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Cited by 70 (14 self)
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We investigate a new kernelbased classifier: the Kernel Fisher Discriminant (KFD). A mathematical programming formulation based on the observation that KFD maximizes the average margin permits an interesting modification of the original KFD algorithm yielding the sparse KFD. We find that both, KFD and the proposed sparse KFD, can be understood in an unifying probabilistic context. Furthermore, we show connections to Support Vector Machines and Relevance Vector Machines. From this understanding, we are able to outline an interesting kernelregression technique based upon the KFD algorithm. Simulations support the usefulness of our approach.
Face Recognition Using Kernel Eigenfaces
, 2000
"... Eigenceface or Principal Component Analysis (PCA) methods have demonstrated their success in face recognition, detection, and tracking. The representation in PCA is based on the second order statistics of the image set, and does not address higher order statistical dependencies such as the relations ..."
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Cited by 60 (0 self)
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Eigenceface or Principal Component Analysis (PCA) methods have demonstrated their success in face recognition, detection, and tracking. The representation in PCA is based on the second order statistics of the image set, and does not address higher order statistical dependencies such as the relationships among three or more pixels. Recently Higher Order Statistics (HOS) have been used as a more informative low dimensional representation than PCA for face and vehicle detection. In this paper we investigate a generalization of PCA, Kernel Principal Component Analysis (Kernel PCA), for learning low dimensional representations in the context of face recognition. In contrast to HOS, Kernel PCA computes the higher order statistics without the combinatorial explosion of time and memory complexity. While PCA aims to nd a second order correlation of patterns, Kernel PCA provides a replacement which takes into account higher order correlations. We compare the recognition results using kernel met...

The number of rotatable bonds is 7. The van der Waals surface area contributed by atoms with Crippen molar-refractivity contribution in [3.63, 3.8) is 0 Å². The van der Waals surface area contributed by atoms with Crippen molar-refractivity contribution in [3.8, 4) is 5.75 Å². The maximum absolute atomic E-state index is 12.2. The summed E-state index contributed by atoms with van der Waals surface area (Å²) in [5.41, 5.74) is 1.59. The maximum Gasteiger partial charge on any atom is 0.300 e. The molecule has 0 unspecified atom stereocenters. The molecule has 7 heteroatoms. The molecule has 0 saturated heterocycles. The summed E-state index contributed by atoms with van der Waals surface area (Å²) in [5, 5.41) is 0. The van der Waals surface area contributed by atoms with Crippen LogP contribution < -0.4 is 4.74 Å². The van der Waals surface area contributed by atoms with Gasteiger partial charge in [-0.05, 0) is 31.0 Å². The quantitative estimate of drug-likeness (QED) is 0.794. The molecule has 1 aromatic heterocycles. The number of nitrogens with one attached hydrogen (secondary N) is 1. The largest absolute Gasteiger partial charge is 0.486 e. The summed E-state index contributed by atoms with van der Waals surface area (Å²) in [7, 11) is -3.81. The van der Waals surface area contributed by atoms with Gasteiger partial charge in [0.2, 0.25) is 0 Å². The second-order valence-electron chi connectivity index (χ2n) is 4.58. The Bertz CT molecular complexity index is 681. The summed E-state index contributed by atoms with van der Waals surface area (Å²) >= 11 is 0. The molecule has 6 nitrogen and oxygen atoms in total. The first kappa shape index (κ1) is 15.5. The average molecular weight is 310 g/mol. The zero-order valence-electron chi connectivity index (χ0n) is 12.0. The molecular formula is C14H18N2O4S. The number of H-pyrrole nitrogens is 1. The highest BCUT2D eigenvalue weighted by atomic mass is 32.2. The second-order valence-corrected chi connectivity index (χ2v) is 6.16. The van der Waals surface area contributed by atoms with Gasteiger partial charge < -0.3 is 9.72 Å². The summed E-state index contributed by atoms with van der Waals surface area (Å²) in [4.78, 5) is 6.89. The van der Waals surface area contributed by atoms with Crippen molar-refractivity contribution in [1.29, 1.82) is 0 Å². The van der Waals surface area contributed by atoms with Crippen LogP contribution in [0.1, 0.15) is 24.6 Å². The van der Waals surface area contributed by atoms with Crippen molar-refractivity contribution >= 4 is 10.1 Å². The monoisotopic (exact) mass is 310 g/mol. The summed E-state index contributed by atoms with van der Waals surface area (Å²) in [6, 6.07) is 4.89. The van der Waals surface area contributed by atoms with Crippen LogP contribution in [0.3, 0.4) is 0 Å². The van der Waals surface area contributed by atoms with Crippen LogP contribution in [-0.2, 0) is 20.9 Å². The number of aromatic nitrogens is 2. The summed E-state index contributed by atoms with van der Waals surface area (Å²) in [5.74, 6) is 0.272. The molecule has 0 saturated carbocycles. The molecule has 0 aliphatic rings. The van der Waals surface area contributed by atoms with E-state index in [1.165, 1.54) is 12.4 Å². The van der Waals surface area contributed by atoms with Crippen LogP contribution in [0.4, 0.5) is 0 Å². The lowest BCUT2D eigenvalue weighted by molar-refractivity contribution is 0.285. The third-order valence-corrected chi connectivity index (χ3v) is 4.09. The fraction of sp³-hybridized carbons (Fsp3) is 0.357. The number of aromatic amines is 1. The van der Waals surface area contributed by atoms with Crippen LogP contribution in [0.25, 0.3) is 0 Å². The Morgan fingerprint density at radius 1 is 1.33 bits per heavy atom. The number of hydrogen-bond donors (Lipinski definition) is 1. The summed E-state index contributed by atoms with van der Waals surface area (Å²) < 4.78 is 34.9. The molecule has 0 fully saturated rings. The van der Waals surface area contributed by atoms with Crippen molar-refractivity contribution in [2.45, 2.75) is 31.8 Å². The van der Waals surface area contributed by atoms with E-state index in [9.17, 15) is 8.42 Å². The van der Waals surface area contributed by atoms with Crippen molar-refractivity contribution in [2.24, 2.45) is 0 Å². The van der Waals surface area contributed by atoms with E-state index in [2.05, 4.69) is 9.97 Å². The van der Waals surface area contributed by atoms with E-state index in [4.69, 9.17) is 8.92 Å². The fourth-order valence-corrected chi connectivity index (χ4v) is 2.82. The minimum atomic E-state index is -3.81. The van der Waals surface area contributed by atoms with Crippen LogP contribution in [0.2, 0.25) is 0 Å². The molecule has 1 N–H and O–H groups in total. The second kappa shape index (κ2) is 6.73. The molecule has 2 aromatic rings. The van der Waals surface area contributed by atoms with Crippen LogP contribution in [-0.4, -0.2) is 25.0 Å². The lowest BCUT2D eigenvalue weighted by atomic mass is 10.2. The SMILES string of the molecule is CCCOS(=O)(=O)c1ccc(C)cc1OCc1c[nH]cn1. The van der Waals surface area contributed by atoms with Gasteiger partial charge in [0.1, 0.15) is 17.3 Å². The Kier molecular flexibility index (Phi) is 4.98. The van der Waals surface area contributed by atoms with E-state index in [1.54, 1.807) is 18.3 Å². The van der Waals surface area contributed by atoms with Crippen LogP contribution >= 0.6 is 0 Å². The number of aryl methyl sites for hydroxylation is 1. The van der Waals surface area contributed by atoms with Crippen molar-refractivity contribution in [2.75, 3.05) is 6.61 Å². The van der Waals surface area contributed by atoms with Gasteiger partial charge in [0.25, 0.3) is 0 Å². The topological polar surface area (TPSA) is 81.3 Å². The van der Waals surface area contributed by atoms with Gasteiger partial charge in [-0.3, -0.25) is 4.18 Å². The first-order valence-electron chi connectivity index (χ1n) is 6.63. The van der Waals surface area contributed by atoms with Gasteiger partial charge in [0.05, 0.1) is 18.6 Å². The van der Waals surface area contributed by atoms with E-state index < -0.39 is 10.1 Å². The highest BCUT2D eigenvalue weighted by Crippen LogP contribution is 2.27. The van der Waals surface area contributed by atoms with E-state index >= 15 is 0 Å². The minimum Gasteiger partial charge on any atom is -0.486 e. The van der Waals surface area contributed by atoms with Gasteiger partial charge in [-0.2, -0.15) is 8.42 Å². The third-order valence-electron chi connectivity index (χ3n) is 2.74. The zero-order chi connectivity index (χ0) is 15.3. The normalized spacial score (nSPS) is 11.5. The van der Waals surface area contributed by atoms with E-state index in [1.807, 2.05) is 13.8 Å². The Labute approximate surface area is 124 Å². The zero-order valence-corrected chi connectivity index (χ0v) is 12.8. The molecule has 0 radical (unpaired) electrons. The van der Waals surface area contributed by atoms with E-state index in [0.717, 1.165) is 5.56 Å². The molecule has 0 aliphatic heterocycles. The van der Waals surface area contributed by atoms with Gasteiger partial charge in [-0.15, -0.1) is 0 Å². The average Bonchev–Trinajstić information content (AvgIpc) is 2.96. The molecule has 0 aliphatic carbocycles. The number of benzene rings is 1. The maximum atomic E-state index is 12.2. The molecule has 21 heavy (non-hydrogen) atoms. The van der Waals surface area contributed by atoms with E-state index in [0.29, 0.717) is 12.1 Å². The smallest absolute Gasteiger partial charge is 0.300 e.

Iterative kernel principal component analysis for image modeling
 IEEE Transactions on Pattern Analysis and Machine Intelligence
, 2005
"... Abstract In recent years, Kernel Principal Component Analysis (KPCA) has been suggested for various image processing tasks requiring an image model such as, e.g., denoising or compression. The original form of KPCA, however, can be only applied to strongly restricted image classes due to the limite ..."
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Cited by 57 (3 self)
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Abstract In recent years, Kernel Principal Component Analysis (KPCA) has been suggested for various image processing tasks requiring an image model such as, e.g., denoising or compression. The original form of KPCA, however, can be only applied to strongly restricted image classes due to the limited number of training examples that can be processed. We therefore propose a new iterative method for performing KPCA, the Kernel Hebbian Algorithm which iteratively estimates the Kernel Principal Components with only linear order memory complexity. In our experiments, we compute models for complex image classes such as faces and natural images which require a large number of training examples. The resulting image models are tested in singleframe superresolution and denoising applications. The KPCA model is not specifically tailored to these tasks; in fact, the same model can be used in superresolution with variable input resolution, or denoising with unknown noise characteristics. In spite of this, both superresolution and denoising performance are comparable to existing methods.
Invariant Feature Extraction and Classification in Kernel Spaces
"... We incorporate prior knowledge to construct nonlinear algorithms for invariant feature extraction and discrimination. Employing a unified framework in terms of a nonlinear variant of the Rayleigh coefficient, we propose nonlinear generalizations of Fisher's discriminant and oriented PCA us ..."
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Cited by 55 (7 self)
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We incorporate prior knowledge to construct nonlinear algorithms for invariant feature extraction and discrimination. Employing a unified framework in terms of a nonlinear variant of the Rayleigh coefficient, we propose nonlinear generalizations of Fisher's discriminant and oriented PCA using Support Vector kernel functions.